Lisa Frankenstein

What if someone were to take John HughesWeird Science, a film about a couple of teenaged boys who literally make their dream woman, and turn it on its head with a female-centric take on the story?

That’s exactly what Academy award-winning screenwriter Diablo Cody and first-time director Zelda Williams have done with their Lisa Frankenstein, a coming of rage story that is D.O.A. despite its ambitious attempts to breathe new life into the under-appreciated undead horror romance genre.

"isn’t quite as smart and entertaining as it thinks it is"

There aren’t many things more traumatizing than trying to survive high school other than, maybe, having to switch schools in the middle of the semester. What if you have to switch schools because your mother was axe-murdered in your living room? That’s what happened to Lisa Swallows (Kathryn Newton, Ant-Man and the Wasp: Quantumania), the awkward high school junior trying to adjust to her new family following her mother’s demise and her father’s sudden remarriage.

Despite the acceptance by her perpetually happy cheerleader step-sister Taffy (Liza Soberano, Alone/Together), Lisa just can’t escape her own awkwardness, and only finds consolation in the abandoned Victorian-era Bachelor Cemetery where she tends to the grave of a young man who died in 1837.

Whatever it takes to get through, right? Well, one stormy night Lisa finds her way to the man’s gravesite and confesses her wish to be done with her life and to join the man in his world beyond. And wouldn’t you know it, the wish gets misinterpreted, and up from the ground comes sprouting a filthy, worm-infested corpse (Cole Sprouse, “Riverdale”) bearing the likeness of the man on the headstone.

Realizing there’s been a big mistake, yet still feeling obligated to care for the now undead man, Lisa sets out on the quest to help him replace some crucial body parts, while he unknowingly helps her come out of her shell.Lisa Frankenstein

Cody’s paranormal love story – as lovingly whackadoodle as it is – is fiendishly clever, often very funny, and even hits on some resonant themes to which we can all relate; themes such as fate, fitting in, self-determination, and the idea that even weirdos need love. Yet, despite loads of innate charm and palatable sweetness, it isn’t quite as smart and entertaining as it thinks it is. And that’s due mostly to Williams’ execution which falls a bit flat.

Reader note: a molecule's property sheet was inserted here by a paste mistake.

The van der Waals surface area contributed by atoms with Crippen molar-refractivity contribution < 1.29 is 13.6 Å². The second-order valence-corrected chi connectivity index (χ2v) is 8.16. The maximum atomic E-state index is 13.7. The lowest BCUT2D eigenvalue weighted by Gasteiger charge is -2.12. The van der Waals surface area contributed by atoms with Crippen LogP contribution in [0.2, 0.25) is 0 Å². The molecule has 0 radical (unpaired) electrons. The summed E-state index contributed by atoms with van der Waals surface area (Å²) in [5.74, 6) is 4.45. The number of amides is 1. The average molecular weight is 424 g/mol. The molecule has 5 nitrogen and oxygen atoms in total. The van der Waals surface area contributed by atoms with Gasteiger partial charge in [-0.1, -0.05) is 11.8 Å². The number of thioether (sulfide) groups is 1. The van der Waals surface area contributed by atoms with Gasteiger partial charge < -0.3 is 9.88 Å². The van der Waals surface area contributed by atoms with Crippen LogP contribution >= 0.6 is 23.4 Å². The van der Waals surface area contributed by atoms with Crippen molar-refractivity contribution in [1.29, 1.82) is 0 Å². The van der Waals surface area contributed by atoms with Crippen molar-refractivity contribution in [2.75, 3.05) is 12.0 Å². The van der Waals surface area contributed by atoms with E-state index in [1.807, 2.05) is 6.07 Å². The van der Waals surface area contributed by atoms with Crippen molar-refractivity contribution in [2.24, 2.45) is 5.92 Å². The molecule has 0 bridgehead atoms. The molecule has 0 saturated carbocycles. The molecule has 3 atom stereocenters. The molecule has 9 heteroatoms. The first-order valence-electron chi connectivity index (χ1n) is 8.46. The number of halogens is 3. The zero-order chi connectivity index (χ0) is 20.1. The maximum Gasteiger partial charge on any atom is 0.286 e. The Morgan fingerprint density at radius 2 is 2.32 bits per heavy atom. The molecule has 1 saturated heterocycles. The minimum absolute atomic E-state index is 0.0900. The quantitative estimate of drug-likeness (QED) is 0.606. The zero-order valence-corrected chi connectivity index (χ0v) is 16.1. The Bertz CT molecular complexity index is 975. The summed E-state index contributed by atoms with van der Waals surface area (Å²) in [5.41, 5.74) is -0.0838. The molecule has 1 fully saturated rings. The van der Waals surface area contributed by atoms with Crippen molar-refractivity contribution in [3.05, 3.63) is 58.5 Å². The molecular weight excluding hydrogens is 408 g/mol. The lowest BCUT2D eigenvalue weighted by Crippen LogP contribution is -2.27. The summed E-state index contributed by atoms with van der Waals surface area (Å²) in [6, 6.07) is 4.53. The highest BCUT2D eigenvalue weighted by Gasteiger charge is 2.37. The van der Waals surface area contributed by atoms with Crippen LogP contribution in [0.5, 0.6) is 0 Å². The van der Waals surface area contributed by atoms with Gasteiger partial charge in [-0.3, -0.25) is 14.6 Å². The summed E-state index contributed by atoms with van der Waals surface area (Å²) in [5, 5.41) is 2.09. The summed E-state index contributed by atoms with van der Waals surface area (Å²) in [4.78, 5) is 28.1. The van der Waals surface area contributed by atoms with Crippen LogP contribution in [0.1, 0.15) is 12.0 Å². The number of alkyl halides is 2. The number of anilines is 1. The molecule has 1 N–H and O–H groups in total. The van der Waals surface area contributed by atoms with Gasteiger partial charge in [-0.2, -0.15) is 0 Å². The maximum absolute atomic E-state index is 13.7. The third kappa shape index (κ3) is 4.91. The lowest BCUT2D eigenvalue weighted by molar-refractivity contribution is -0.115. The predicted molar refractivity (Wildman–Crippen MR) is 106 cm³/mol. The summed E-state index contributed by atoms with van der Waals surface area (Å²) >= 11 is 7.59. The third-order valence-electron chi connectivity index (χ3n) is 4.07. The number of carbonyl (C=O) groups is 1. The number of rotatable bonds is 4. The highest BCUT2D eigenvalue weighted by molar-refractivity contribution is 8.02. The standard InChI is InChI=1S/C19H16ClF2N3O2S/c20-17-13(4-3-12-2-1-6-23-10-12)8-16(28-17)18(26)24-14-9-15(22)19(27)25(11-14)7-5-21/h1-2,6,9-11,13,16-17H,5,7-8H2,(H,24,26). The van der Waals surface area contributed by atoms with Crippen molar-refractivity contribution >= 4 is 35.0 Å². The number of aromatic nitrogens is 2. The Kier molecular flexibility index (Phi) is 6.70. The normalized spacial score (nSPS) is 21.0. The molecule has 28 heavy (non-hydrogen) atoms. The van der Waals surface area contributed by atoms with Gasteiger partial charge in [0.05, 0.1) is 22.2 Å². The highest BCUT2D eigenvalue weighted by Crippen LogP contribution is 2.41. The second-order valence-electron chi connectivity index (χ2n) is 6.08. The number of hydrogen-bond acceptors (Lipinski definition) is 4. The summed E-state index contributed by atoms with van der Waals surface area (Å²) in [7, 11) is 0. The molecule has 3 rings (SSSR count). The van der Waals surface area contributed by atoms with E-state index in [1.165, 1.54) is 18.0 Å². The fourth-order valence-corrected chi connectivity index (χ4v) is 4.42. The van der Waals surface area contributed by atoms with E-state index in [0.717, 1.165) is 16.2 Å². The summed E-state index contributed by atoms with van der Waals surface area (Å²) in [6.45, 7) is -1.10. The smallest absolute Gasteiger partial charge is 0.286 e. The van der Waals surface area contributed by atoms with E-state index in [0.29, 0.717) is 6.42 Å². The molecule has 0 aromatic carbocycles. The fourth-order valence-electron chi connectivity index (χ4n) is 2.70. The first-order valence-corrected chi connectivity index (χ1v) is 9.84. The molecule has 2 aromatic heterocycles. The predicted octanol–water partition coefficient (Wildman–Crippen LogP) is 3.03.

The main culprit is Williams’ inability to find a consistent tone throughout the film. Her narrative is disjointed, even herky-jerky at times, seriously hobbling her attempts at providing an addictively biting spin on Mary Shelley's 1818 classic.

Despite the film's shortcomings, there are moments of visual creativity – particularly the extravagant set designs and the highly imaginative opening credit sequence – which offer glimpses of what could have been. In addition, Newton absolutely nails her rebellious, late ‘80s, comically unhinged weirdo character, while Sprouse manages to turn his rotting, stinking character into a believable romance figure despite his lack of dialogue.

In the end, Lisa Frankenstein fails to deliver on its promise of a fresh take on the timeless tale. While there are elements of cleverness and creativity, the thematic exploration of embracing one's quirks and finding love despite societal norms is overshadowed by a wildly inconsistent tone which leaves the story stumbling in the shadow of its source material.

2/5 stars

Film Details

Lisa Frankenstein

MPAA Rating: PG-13.
101 mins
: Zelda Williams
Diablo Cody
Kathryn Newton; Liza Soberano; Cole Sprouse
: Comedy | Horror | Romance
Dig Up Someone Special.
Memorable Movie Quote: "You smell like a hot toilet at the carnival"
Theatrical Distributor:
Focus Features
Official Site:
Release Date:
February 9, 2024
DVD/Blu-ray Release Date:

Synopsis: A coming of RAGE love story about a teenager and her crush, who happens to be a corpse. After a set of horrific circumstances bring him back to life, the two embark on a journey to find love, happiness - and a few missing body parts.


Lisa Frankenstein